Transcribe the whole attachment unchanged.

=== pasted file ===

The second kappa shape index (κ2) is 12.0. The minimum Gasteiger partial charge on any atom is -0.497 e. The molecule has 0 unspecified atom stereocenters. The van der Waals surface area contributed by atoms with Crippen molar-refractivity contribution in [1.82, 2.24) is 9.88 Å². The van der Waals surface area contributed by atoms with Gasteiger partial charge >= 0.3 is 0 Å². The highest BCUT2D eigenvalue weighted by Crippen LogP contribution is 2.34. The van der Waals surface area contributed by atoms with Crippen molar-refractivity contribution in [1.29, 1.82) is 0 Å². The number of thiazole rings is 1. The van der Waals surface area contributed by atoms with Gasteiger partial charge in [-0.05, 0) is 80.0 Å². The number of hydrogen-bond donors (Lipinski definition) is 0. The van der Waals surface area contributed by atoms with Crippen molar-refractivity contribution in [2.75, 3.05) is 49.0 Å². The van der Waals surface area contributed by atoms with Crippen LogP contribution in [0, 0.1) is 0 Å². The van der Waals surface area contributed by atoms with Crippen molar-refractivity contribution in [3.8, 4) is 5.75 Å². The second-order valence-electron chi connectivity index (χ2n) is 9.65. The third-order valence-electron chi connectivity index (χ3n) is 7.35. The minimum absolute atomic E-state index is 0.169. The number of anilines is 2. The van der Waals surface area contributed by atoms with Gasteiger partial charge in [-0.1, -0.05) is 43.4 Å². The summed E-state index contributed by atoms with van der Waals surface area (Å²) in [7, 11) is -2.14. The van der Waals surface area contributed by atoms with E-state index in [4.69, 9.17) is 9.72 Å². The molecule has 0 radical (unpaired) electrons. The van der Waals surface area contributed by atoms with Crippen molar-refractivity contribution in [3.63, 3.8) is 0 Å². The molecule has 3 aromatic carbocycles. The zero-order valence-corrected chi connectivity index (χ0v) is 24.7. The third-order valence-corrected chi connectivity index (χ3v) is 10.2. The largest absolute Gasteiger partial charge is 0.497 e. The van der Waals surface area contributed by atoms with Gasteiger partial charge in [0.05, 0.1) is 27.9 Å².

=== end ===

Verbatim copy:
The second kappa shape index (κ2) is 12.0. The minimum Gasteiger partial charge on any atom is -0.497 e. The molecule has 0 unspecified atom stereocenters. The van der Waals surface area contributed by atoms with Crippen molar-refractivity contribution in [1.82, 2.24) is 9.88 Å². The van der Waals surface area contributed by atoms with Gasteiger partial charge >= 0.3 is 0 Å². The highest BCUT2D eigenvalue weighted by Crippen LogP contribution is 2.34. The van der Waals surface area contributed by atoms with Crippen molar-refractivity contribution in [1.29, 1.82) is 0 Å². The number of thiazole rings is 1. The van der Waals surface area contributed by atoms with Gasteiger partial charge in [-0.05, 0) is 80.0 Å². The number of hydrogen-bond donors (Lipinski definition) is 0. The van der Waals surface area contributed by atoms with Crippen molar-refractivity contribution in [2.75, 3.05) is 49.0 Å². The van der Waals surface area contributed by atoms with Crippen LogP contribution in [0, 0.1) is 0 Å². The van der Waals surface area contributed by atoms with Crippen molar-refractivity contribution in [3.8, 4) is 5.75 Å². The second-order valence-electron chi connectivity index (χ2n) is 9.65. The third-order valence-electron chi connectivity index (χ3n) is 7.35. The minimum absolute atomic E-state index is 0.169. The number of anilines is 2. The van der Waals surface area contributed by atoms with Gasteiger partial charge in [-0.1, -0.05) is 43.4 Å². The summed E-state index contributed by atoms with van der Waals surface area (Å²) in [7, 11) is -2.14. The van der Waals surface area contributed by atoms with E-state index in [4.69, 9.17) is 9.72 Å². The molecule has 0 radical (unpaired) electrons. The van der Waals surface area contributed by atoms with Crippen molar-refractivity contribution in [3.63, 3.8) is 0 Å². The molecule has 3 aromatic carbocycles. The zero-order valence-corrected chi connectivity index (χ0v) is 24.7. The third-order valence-corrected chi connectivity index (χ3v) is 10.2. The largest absolute Gasteiger partial charge is 0.497 e. The van der Waals surface area contributed by atoms with Gasteiger partial charge in [0.05, 0.1) is 27.9 Å².